There is usually some sort of “cruise control” that sets the maximum speed that the accelerator can activate. This may be in the form of a knob or a switch, or some form of touch button system. There may be indicator and light switches and a brake lever for manual emergency brakes. The Monarch Royales have a sophisticated dash board that gives accurate speed and distance measurements and other information such as battery life, indicator and light status, even the time and the temperature!
Auto Corner Speed Reduction.
Some scooters have a speed reduction function that engages when the steering is turned beyond a pre-determined point, the scooter slows down on corners automatically, making cornering safer. Most mobility scooters that incorporate this system use a mechanical switch attached to the front steering arm, but this often gets dirty or wet and the system fails to function properly. The Monarch Tesla scooter has an electronic gyroscope (the Gyroscope Corner Speed Reduction - GCSR for short*) that does away with the problems caused by mechanical systems but still delivers the same result. Your can watch a You Tube video on how these little gadgets work here.
Lots of claims are made about suspension. But there is a huge variation in the quality. Some claim that the scooter has suspension "all round", but in many cases, the front suspensions on some four wheelers is fake suspension - it's not really suspension at all.
Some scooters merely have two springs inserted into each side of the swinging arm axle. This provides no more suspension than if the springs weren't even there! Check out this example, where the wheels will not travel vertically over a bump but instead move in an arc and are not indepenent of each other ...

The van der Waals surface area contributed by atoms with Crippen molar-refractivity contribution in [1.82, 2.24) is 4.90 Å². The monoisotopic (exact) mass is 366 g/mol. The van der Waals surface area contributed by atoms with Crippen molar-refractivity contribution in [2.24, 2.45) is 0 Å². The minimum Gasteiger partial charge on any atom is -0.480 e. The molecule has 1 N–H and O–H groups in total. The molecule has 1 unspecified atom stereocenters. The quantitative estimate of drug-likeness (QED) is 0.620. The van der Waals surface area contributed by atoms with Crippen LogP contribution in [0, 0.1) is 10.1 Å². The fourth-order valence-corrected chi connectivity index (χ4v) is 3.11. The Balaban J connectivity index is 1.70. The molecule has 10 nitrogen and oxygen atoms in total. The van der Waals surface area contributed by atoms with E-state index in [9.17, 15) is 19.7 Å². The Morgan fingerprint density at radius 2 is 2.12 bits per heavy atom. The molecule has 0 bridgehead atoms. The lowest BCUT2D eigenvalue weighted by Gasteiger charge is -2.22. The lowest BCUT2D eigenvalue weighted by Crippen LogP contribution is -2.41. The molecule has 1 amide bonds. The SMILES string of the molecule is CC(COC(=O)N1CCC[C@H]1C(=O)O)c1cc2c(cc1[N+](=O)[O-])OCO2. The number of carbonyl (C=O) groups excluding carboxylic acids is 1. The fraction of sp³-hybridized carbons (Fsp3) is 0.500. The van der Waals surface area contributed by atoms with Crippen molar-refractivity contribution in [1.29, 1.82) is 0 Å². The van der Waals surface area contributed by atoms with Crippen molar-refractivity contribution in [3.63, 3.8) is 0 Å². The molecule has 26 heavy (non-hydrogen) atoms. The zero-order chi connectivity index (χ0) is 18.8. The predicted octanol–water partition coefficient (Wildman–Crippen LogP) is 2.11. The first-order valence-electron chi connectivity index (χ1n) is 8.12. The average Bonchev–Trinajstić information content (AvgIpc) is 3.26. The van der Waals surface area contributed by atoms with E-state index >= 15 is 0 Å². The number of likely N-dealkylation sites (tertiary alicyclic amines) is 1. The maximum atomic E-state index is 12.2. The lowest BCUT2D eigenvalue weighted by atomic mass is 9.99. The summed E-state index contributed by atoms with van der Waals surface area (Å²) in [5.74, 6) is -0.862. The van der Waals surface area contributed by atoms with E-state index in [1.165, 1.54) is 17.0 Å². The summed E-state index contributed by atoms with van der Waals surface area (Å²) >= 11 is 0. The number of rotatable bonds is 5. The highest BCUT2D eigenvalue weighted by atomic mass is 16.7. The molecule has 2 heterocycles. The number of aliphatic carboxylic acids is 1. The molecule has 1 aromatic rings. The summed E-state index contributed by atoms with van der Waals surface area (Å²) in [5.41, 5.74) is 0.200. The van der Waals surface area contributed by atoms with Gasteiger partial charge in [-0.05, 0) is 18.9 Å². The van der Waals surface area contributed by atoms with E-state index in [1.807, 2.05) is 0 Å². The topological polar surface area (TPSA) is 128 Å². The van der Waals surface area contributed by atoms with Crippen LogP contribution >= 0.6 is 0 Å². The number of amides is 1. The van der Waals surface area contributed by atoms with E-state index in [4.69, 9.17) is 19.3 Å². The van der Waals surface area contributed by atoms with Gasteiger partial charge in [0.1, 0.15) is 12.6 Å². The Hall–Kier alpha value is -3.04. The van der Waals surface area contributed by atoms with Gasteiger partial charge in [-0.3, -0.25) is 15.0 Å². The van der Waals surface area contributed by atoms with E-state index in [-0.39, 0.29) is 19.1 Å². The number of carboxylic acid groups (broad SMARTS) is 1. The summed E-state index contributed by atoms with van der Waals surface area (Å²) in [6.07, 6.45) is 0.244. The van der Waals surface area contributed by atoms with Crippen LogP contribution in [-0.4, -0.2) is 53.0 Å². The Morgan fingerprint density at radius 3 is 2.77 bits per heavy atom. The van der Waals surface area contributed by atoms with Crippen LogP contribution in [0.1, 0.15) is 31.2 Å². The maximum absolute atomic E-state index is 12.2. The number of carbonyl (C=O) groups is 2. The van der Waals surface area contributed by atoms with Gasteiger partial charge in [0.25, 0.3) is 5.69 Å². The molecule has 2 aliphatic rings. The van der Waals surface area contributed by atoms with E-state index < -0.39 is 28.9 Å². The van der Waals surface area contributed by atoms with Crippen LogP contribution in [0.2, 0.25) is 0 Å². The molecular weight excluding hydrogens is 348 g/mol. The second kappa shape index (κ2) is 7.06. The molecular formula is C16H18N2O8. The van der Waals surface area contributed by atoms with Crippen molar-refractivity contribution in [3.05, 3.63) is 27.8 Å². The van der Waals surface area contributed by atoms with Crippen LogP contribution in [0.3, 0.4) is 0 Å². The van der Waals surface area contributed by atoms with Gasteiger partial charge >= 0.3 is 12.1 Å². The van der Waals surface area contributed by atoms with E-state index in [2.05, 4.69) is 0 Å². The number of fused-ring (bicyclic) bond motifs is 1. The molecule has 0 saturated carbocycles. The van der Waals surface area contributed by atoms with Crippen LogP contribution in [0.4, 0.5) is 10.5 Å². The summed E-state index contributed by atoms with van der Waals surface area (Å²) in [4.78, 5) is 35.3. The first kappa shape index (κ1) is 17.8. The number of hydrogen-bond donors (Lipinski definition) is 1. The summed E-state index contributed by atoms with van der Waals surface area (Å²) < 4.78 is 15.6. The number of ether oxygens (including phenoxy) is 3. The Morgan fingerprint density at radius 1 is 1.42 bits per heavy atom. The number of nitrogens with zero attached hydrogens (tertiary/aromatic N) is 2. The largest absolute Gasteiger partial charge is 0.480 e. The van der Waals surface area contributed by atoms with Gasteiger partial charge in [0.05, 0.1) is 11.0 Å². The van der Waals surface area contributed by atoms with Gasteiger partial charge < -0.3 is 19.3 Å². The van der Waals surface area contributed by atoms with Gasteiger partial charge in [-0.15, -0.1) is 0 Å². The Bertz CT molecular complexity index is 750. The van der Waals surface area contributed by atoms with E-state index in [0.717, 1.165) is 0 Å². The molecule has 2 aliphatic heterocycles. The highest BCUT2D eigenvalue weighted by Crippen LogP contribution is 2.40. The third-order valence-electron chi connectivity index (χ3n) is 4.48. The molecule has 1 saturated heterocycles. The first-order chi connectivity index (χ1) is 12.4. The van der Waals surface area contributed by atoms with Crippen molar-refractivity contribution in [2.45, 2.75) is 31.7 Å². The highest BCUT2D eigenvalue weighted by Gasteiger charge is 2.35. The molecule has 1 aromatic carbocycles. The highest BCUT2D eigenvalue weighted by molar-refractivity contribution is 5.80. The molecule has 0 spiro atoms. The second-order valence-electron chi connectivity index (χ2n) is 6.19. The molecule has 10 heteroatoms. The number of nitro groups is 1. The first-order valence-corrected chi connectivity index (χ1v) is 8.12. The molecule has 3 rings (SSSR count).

Only independent suspension on the front of a four wheeler is true suspension and gives a softer ride. Telescopic forks are the only true suspension for a three wheeler's front wheel.
Here's an example of strong but independent suspension on a Monarch Volta. You can see how much more work goes into designing and making this sort of suspension, which is similar to a motor car. Here the wheels will travel vertically and independently over bumps.
On the rear, some scooters merely have a spring on each side with no shock absorber. Again, while it is a form of suspension, it's a bit of a cheap shortcut and is inferior to suspension with shock absorbers. Some shock absorbers are adjustable to cater for the different weights of the user. Ask your supplier to show you the actual shock absorbers inside the springs - it's easy for you to see.
Some scooters have double springs at the rear and some have a single mono shock absorber. Both will do the job. But the real test is how much "travel" the springs have - the more the spring compresses the more the shock will be absorbed.
The information presented on this page is of a general nature only and is not intended to be authoritative or exhaustive on all aspects of mobility scooter workings. If you need more information, you are advised to consult manufacturers' web sites.